|Title:||Understanding human factors issues in immersive virtual and augmented reality applications for construction|
|Advisors:||Li, Heng (BRE)|
Seo, JoonOh (BRE)
|Subject:||Virtual reality -- Industrial applications|
Construction industry -- Data processing
Hong Kong Polytechnic University -- Dissertations
|Department:||Department of Building and Real Estate|
|Pages:||205 pages : color illustrations|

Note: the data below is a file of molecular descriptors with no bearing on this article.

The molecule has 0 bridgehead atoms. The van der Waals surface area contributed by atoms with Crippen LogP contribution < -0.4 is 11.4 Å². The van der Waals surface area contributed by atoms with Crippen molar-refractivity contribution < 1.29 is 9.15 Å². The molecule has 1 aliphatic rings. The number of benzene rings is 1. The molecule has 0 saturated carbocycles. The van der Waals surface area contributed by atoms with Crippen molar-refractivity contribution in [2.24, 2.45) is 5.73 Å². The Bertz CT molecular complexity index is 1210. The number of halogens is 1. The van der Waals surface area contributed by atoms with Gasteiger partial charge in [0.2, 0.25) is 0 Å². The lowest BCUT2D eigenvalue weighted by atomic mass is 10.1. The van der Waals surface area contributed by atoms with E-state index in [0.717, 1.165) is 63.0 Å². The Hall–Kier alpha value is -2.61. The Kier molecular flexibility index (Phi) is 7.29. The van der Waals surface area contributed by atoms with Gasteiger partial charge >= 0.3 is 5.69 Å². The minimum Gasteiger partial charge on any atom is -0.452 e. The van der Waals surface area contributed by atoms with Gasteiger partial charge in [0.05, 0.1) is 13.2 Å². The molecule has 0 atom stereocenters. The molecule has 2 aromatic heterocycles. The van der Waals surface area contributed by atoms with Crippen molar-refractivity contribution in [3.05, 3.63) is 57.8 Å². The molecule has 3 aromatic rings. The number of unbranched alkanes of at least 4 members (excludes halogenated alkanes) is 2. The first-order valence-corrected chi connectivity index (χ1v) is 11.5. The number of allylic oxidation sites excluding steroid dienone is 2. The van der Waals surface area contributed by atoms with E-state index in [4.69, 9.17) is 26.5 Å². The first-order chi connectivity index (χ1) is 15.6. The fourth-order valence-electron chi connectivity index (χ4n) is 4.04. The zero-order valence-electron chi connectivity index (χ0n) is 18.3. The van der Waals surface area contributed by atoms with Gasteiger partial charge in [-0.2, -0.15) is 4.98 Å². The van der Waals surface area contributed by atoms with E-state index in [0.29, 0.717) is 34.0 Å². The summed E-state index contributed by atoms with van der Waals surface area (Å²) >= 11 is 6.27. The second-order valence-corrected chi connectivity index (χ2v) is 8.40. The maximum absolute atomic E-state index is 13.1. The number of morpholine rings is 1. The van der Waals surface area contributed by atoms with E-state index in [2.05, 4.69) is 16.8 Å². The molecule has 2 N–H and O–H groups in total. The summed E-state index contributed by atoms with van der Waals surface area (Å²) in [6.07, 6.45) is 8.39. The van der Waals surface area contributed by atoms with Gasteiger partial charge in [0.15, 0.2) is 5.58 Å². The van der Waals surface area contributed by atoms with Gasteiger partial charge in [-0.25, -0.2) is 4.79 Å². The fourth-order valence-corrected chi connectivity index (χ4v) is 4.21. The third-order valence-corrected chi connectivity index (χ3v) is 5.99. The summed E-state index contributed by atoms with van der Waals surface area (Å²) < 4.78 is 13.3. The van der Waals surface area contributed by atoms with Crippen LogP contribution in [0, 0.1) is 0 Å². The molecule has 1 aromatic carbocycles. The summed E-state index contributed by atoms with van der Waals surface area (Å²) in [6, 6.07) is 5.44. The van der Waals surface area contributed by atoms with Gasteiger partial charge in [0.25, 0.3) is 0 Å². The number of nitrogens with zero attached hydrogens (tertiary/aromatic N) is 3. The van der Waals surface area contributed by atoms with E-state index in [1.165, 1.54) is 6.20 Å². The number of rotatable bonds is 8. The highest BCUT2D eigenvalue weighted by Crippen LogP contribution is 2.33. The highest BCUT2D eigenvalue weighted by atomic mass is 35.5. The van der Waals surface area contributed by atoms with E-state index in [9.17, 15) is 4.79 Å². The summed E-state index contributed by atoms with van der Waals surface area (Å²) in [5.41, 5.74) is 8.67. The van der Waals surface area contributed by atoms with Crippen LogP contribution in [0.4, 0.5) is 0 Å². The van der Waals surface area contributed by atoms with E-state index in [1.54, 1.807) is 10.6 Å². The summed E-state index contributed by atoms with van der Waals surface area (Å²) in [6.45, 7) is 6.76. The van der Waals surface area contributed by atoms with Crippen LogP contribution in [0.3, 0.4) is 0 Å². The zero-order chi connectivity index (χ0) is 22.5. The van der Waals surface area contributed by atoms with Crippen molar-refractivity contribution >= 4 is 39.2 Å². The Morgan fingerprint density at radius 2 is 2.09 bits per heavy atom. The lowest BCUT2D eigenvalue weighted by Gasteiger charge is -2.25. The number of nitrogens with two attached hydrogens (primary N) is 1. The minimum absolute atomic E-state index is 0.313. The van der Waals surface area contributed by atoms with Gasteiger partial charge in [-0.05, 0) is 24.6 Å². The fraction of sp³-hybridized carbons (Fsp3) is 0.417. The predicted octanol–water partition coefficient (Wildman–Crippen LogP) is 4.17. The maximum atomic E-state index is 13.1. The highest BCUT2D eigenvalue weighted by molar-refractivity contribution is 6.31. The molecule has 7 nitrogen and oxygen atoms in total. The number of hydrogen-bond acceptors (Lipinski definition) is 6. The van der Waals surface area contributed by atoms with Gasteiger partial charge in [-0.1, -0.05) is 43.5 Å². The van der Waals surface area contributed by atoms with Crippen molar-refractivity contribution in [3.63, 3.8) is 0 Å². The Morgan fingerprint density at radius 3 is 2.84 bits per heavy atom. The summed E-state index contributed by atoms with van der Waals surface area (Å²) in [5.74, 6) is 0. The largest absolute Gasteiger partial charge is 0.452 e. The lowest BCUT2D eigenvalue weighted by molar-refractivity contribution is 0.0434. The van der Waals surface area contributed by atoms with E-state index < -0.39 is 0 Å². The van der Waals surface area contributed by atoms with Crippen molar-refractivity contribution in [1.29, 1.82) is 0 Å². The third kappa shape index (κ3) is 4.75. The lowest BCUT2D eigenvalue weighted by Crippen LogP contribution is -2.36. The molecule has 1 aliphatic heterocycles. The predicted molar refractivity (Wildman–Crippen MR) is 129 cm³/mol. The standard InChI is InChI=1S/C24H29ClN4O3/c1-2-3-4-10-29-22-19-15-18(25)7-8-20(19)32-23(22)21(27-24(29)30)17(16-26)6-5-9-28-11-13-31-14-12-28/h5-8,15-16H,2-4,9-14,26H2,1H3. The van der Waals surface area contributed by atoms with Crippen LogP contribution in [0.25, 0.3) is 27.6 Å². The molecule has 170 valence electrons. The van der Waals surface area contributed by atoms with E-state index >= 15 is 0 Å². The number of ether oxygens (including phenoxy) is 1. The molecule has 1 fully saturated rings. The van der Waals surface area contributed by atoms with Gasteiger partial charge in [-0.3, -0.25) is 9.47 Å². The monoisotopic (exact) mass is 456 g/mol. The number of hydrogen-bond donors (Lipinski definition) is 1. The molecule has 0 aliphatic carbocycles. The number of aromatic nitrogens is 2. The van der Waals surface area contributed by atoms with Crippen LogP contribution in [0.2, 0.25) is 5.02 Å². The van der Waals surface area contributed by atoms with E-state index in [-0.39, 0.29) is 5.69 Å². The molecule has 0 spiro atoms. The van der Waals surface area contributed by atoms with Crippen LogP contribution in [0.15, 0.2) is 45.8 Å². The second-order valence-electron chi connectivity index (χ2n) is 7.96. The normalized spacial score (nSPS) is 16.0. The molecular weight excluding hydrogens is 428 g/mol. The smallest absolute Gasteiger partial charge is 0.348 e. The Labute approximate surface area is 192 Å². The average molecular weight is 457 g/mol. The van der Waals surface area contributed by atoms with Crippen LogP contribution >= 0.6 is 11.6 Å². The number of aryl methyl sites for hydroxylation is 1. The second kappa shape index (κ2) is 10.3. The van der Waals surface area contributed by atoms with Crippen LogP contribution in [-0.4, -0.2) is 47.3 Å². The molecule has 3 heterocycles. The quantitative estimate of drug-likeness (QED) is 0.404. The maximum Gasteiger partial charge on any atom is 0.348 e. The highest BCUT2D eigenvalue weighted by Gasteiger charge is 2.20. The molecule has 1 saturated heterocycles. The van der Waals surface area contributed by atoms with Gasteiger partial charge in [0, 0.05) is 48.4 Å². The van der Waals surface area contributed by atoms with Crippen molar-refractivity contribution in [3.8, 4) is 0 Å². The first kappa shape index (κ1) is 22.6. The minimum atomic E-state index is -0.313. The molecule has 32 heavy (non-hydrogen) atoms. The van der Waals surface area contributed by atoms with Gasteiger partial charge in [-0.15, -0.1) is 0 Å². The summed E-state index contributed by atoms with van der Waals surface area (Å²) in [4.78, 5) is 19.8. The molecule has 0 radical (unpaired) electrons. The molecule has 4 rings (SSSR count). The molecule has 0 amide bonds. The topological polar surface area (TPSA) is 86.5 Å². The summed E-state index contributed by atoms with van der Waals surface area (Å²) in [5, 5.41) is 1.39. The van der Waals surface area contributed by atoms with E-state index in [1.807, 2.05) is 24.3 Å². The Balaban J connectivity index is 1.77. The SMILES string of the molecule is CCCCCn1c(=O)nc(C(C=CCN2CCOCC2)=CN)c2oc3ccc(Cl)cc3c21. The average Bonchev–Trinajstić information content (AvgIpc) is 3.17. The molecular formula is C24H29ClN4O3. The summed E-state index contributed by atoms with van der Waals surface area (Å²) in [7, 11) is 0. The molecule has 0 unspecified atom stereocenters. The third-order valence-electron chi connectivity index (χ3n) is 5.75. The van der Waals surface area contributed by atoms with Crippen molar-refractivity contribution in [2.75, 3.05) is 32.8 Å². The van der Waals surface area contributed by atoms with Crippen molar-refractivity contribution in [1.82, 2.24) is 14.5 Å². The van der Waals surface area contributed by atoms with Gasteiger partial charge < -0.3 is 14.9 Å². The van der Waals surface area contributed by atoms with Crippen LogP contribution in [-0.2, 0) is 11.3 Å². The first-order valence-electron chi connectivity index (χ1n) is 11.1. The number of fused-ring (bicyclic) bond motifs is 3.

|Abstract:||The complex nature of the architectural engineering and construction (AEC) industry demands a large exchange of data and complex information among the project's stakeholders on a regular basis and increases the industry's need for recent information technologies such as immersive virtual reality (IVR) and augmented reality (AR). Currently, the AEC industry is moving to embrace IVR/AR technologies for visualization purposes. However, the use of IVR/AR is not just limited to design review. These technologies can be used for different applications such as communication among stakeholders, information access/evaluation, inspection/safety, progress monitoring, and education/training. However, the best utilization of these tools demanded a sound knowledge of human IVR/AR-interaction. Past research indicated that research into human factors issues related to the use of IVR/AR technology is very limited. In addition, our knowledge of IVR/AR in terms of human factors is almost non-existent, and many researchers have emphasized the need to comprehend the fundamental human factors issues of immersive IVR/AR. Therefore, investigation of human factors issues for IVR/AR system interaction is needed to optimal understand the interactions with this technology and to improve the human cognitive process, performance, and safety for the construction industry. This research aims to provide a better understanding of immersive IVR/AR applications in construction and to examines human IVR/AR interaction issues, particularly to examines three applications of IVR/AR specifically, communication, cognitive task effectiveness, and training. First, to understand the human IVR/AR interaction, we compared the communication effectiveness of face-to-face communication in a real-world environment and immersive virtual reality-based communication in a virtual environment for construction. The results of experiments revealed that three factors - the quality of discussion, appropriateness, and openness had higher scores in the FtF condition because it offers the group members to open-minded share the ideas with enjoyment and makes it easy to discern their reactions or identify appropriate moments to speak. And, only one factor, richness, had a higher score in the IVR condition and considered more suitable to its members to communicate because IVR environment provided more detailed and vivid visual information to the participants. Whereas accuracy had found better in the FtF condition, which is believed due to weak human-human interaction in IVR. Secondly, to examine the cognitive task performance of AR systems we selected the mobile AR (MAR) systems because they are increasingly prominent and allow AR to be moved from the laboratory onto actual construction sites. This study conducted laboratory simulations of rebar-inspection tasks and compared the cognitive load, task performance, and situational awareness of users of two types of MAR system - i.e., head-mounted and handheld compared with traditional paper-based drawing. Participants' CL was measured with the National Aeronautics and Space Administration's Task Load Index (NASA-TLX); their TP, by completion time and the number of rebars correctly detected; and their SA, with Taylor's Situation Awareness Rating Technique (SART). The results revealed that rebar-framework design information provided via a superimposed virtual rebar model in MAR-assisted inspection decreased the inspectors' CL associated with the information-seeking (e.g., the number of rebars required; proper spacing) and processing (e.g., identifying missing or superfluous rebars in the actual rebar framework), however, it negatively impacted their situation awareness in dangerous surroundings. The head-mounted MAR device we used, in particular, decreased its users' understanding of the surrounding environment and increased their inspection-task completion times, as compared not only to paper-based inspection but also to its tablet-based counterpart. Thirdly, to explore the impact of immersive virtual based training on construction participants behavior and to understand the underlying mechanisms of behavior change with IVR-based training, we used the structural equation modeling approach. This study created IVR based training environment for forklift operator and examined how IVR system features could affect the behavior change outcomes. This identified how IVR system features could influence psychological factors such as presence, motivation, enjoyment, and self-efficacy and their relationships with behavior change outcomes through a structural equation modeling (SEM) approach. Using SmartPLS, the results supported the casual path from IVR system features to presence, motivation, perceived enjoyment, self-efficacy, and from the presence, motivation, perceived enjoyment, self-efficacy to behavior change outcomes. The findings of this study provide a comprehensive framework for understanding the constructs involved in behavior change with IVR training environment and highlight how IVR system features, presence, motivation, perceived enjoyment, and self-efficacy could impact on behavior change outcomes. Overall, the research outcomes from this thesis would contribute to the body of knowledge for human IVR/AR system interaction, and thus, we could better design the IVR/AR system for the construction industry.|
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